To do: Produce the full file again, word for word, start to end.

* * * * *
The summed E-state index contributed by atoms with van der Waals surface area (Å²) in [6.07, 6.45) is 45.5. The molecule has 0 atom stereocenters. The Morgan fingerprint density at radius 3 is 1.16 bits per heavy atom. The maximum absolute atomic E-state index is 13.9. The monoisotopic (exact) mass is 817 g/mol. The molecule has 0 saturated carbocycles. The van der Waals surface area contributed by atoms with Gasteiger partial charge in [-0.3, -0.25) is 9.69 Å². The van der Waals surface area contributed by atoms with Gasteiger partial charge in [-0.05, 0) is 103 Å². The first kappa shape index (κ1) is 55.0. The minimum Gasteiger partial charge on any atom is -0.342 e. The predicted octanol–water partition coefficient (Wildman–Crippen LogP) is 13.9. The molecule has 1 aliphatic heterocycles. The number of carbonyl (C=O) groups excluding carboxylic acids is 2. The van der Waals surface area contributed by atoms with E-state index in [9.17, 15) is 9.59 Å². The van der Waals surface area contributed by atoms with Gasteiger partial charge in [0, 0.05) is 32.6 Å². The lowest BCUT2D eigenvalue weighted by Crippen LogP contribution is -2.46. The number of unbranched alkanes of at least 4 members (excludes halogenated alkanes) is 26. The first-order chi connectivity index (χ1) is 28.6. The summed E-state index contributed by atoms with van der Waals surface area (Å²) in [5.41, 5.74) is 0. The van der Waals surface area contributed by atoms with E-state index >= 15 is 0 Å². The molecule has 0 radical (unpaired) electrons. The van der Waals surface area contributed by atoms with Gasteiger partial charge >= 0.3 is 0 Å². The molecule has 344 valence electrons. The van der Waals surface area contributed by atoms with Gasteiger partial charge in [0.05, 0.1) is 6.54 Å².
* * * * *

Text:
The summed E-state index contributed by atoms with van der Waals surface area (Å²) in [6.07, 6.45) is 45.5. The molecule has 0 atom stereocenters. The Morgan fingerprint density at radius 3 is 1.16 bits per heavy atom. The maximum absolute atomic E-state index is 13.9. The monoisotopic (exact) mass is 817 g/mol. The molecule has 0 saturated carbocycles. The van der Waals surface area contributed by atoms with Gasteiger partial charge in [-0.3, -0.25) is 9.69 Å². The van der Waals surface area contributed by atoms with Gasteiger partial charge in [-0.05, 0) is 103 Å². The first kappa shape index (κ1) is 55.0. The minimum Gasteiger partial charge on any atom is -0.342 e. The predicted octanol–water partition coefficient (Wildman–Crippen LogP) is 13.9. The molecule has 1 aliphatic heterocycles. The number of carbonyl (C=O) groups excluding carboxylic acids is 2. The van der Waals surface area contributed by atoms with E-state index in [9.17, 15) is 9.59 Å². The van der Waals surface area contributed by atoms with Gasteiger partial charge in [0, 0.05) is 32.6 Å². The lowest BCUT2D eigenvalue weighted by Crippen LogP contribution is -2.46. The number of unbranched alkanes of at least 4 members (excludes halogenated alkanes) is 26. The first-order chi connectivity index (χ1) is 28.6. The summed E-state index contributed by atoms with van der Waals surface area (Å²) in [5.41, 5.74) is 0. The van der Waals surface area contributed by atoms with E-state index >= 15 is 0 Å². The molecule has 0 radical (unpaired) electrons. The van der Waals surface area contributed by atoms with Gasteiger partial charge >= 0.3 is 0 Å². The molecule has 344 valence electrons. The van der Waals surface area contributed by atoms with Gasteiger partial charge in [0.05, 0.1) is 6.54 Å².